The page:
Whilst mulling over suitable topics for my first post of 2011, I happened across a catalogue record for the rather wonderfully-titled Evil results of over-feeding cattle. Given that I’m still recovering from the over-feeding which takes place in my house over the festive season, I thought that this was definitely worth further attention.
The following quote is take from page 10 of Evil results…: an excellent piece of observation, I feel, and one particularly worth bearing in mind whilst attempting to re-balance at this time of year!
“Our clothing may be insufficient, but the wintry wind will soon warn us of this deficiency; a bilious headache instinctively prompts more active exercise, while fatigue suggests the necessity of repose. Air, temperature, exercise, and sleep, are positive hygienic requirements which severally proclaim their own demand when defective, and thus the tide of life flows smoothly on, each bodily want being wisely suggested by an appropriate and almost unerring instinctive feeling. But it is otherwise with FOOD. True it is that we eat when hungry, but this does not prove an infallible guide in our choice of food, still less a criterion of its nutritive quality.”
Published in 1858, the book was written by the surgeon Frederick James Gant, and if your local library doesn’t happen to own a copy you can read it online via Google books. Gant began private surgical practice in London in 1852, also lecturing on physiology and anatomy, before transferring to the Royal Free Hospital, and subsequently serving for a year as a surgeon in the Crimean war. His obituary in the British Medical Journal (from which these details were taken) makes for an interesting read.
Gant seems to have been inspired to write Evil results… after visiting the Smithfield Club cattle show, where he observed a number of animals (sheep, cattle and pigs) in various states of distress brought on by their breeding – I was under the impression that selectively breeding fundamentally unhealthy animals for food or show was a more modern phenomenon, but clearly not.
Details of the animals and their conditions take up the early part of his book, and Gant then goes to the abattoir to examine all sorts of internal indicators of their pre-slaughter health – a fascinating if slightly disconcerting account of muscular fibres, fatty tissue and the like, which I will leave you to read for yourself if you’re so inclined (well worth it for the pictures alone, which are fantastic).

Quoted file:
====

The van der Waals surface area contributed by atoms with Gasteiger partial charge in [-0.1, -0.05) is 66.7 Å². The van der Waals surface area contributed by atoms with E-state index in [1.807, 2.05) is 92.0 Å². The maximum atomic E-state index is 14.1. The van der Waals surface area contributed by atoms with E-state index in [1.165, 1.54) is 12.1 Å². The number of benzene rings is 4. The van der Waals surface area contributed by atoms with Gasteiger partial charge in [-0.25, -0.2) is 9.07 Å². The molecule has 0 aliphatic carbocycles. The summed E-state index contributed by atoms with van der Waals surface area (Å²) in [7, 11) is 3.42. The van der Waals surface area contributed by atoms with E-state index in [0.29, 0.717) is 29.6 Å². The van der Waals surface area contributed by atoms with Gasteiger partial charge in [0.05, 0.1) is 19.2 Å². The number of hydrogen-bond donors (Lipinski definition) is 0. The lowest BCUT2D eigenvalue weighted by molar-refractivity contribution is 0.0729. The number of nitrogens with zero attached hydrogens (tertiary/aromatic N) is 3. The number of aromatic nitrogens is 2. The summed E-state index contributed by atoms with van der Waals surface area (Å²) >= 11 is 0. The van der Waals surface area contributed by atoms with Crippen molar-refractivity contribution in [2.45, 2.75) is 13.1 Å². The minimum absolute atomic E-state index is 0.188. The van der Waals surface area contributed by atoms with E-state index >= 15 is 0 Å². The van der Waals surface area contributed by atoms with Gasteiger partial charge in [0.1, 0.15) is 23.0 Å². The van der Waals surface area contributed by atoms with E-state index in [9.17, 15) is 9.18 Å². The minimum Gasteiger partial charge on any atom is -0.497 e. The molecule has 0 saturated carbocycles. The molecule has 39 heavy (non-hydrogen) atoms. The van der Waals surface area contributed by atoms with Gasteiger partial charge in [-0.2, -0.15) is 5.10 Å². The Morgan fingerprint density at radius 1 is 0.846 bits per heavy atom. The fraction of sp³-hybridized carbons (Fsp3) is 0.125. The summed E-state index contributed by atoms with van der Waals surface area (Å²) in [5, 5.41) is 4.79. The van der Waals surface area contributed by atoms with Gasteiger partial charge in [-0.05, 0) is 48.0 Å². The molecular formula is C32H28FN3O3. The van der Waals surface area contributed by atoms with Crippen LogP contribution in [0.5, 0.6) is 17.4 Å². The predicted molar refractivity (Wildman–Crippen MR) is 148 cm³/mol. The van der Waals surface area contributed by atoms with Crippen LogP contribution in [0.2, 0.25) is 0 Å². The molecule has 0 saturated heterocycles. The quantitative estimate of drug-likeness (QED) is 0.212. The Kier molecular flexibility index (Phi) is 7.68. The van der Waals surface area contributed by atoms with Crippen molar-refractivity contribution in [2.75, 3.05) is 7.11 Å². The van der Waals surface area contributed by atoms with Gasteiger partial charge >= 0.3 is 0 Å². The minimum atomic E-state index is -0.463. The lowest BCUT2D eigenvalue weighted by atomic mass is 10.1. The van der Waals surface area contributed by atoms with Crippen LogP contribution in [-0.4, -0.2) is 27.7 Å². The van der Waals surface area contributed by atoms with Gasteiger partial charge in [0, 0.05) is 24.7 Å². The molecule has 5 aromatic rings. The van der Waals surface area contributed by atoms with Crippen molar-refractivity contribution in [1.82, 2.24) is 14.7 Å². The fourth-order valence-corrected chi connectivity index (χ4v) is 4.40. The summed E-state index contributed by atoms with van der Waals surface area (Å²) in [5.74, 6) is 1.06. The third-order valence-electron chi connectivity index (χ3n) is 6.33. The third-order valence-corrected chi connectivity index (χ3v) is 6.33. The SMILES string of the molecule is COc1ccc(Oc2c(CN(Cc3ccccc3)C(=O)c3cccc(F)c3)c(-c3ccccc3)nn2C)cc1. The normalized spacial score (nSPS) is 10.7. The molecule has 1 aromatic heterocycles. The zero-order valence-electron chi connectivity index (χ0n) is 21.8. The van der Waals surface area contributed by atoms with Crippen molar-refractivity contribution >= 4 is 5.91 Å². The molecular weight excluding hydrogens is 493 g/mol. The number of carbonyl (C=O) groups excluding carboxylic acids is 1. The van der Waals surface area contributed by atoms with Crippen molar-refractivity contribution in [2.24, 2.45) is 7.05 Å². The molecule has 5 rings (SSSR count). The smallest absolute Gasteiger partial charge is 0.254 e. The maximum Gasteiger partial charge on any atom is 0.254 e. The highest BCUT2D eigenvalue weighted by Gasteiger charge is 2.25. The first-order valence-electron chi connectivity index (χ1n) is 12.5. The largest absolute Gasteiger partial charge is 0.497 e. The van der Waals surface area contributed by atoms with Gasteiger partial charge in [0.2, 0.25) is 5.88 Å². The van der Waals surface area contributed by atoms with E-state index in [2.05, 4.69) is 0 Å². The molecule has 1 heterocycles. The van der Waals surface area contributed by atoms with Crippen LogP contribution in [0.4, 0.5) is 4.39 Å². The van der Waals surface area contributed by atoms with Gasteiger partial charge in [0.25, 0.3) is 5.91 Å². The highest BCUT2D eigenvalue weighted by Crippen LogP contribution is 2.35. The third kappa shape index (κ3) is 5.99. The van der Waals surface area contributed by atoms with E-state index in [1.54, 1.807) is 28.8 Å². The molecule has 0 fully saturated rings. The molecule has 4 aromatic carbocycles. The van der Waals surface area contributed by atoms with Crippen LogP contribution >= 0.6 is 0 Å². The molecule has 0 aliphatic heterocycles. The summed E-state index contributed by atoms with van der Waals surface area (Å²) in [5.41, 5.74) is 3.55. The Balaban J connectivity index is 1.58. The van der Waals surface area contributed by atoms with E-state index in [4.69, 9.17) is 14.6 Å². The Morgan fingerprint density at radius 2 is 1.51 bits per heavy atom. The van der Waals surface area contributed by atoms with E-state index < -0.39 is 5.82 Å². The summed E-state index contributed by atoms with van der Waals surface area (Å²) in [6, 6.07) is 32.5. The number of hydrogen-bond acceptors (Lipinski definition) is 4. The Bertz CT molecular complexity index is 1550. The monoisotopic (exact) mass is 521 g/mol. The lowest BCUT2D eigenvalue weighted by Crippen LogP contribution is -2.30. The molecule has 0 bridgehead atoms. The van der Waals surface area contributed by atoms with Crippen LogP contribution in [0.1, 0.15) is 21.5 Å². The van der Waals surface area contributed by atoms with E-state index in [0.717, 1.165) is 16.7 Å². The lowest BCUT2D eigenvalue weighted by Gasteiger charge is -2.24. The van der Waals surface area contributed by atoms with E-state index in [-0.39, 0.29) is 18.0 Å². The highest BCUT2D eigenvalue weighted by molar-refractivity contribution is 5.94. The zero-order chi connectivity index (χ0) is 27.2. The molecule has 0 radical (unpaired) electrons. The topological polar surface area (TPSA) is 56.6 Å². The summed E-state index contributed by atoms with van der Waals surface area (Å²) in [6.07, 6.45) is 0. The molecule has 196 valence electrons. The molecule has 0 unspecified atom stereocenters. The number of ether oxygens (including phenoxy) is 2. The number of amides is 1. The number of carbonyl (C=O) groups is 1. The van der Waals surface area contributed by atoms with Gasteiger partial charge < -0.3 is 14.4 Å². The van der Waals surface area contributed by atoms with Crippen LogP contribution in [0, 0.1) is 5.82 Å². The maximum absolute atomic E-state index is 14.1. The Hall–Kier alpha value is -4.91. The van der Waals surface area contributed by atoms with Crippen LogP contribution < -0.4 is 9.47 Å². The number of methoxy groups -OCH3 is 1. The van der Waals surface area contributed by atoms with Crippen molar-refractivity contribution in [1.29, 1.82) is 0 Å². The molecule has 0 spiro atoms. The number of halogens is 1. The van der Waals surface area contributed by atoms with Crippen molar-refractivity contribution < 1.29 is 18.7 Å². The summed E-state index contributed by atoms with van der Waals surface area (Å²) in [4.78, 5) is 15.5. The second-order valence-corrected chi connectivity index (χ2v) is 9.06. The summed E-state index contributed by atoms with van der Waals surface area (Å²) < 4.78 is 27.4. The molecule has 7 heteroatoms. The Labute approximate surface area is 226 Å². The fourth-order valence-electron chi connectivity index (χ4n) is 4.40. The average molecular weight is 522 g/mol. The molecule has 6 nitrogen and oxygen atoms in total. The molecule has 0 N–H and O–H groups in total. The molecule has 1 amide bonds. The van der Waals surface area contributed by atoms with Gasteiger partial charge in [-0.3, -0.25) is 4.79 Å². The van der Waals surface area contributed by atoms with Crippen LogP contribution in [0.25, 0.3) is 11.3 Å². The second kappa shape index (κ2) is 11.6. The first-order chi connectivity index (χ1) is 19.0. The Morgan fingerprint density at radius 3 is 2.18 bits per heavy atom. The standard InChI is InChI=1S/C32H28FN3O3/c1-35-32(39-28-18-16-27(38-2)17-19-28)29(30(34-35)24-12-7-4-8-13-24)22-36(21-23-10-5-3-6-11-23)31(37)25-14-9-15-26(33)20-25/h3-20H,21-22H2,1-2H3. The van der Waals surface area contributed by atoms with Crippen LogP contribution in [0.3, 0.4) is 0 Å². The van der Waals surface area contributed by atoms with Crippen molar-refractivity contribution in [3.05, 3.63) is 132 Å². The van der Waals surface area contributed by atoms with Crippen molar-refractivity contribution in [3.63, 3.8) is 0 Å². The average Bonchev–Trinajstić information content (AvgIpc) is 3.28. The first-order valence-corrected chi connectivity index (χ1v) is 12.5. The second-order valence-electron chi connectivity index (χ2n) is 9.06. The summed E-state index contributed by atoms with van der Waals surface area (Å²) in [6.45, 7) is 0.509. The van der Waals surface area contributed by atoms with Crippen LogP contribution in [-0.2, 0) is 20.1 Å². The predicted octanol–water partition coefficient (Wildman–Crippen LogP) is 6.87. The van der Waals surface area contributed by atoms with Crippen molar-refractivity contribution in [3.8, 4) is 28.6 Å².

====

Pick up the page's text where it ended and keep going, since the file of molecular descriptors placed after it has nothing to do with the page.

Unfortunately, when I headed to the shelves to take a look at our printed copy I was disappointed to discover it was not shelved where it should have been (and I have as yet been unable to track it down). My search was not entirely fruitless, however, as it turned up John Gamgee’s The cattle plague instead, which was published in 1866. 19th century veterinary medicine is not a significant part of our holdings, but our book collection is full of strange and wonderful titles. However, it seems that cattle plague (or rinderpest) has not been something our readers have shown much interest in since as the pages of this volume are still uncut!
Despite this, Gamgee was apparently a notable veterinarian. He must also have been an interesting character, as he abandoned his career in order to pursue an interest in thermodynamics, pioneering (amongst other things) mechanically-frozen ice rinks. I am sad to report that we don’t hold any information about the latter.
I’ll leave you with a picture from the front of Gamgee’s book – and may I wish you a speedy recovery from any seasonal ailments or afflictions and the very best for 2011!
*Stop press* After reading this, Rupert went on a mission to rediscover Evil results, and I’m delighted to report that he was successful! (It was squished in further along the shelf, and as it has a very narrow spine with no text on it I’d completely missed it.) I do love a happy ending.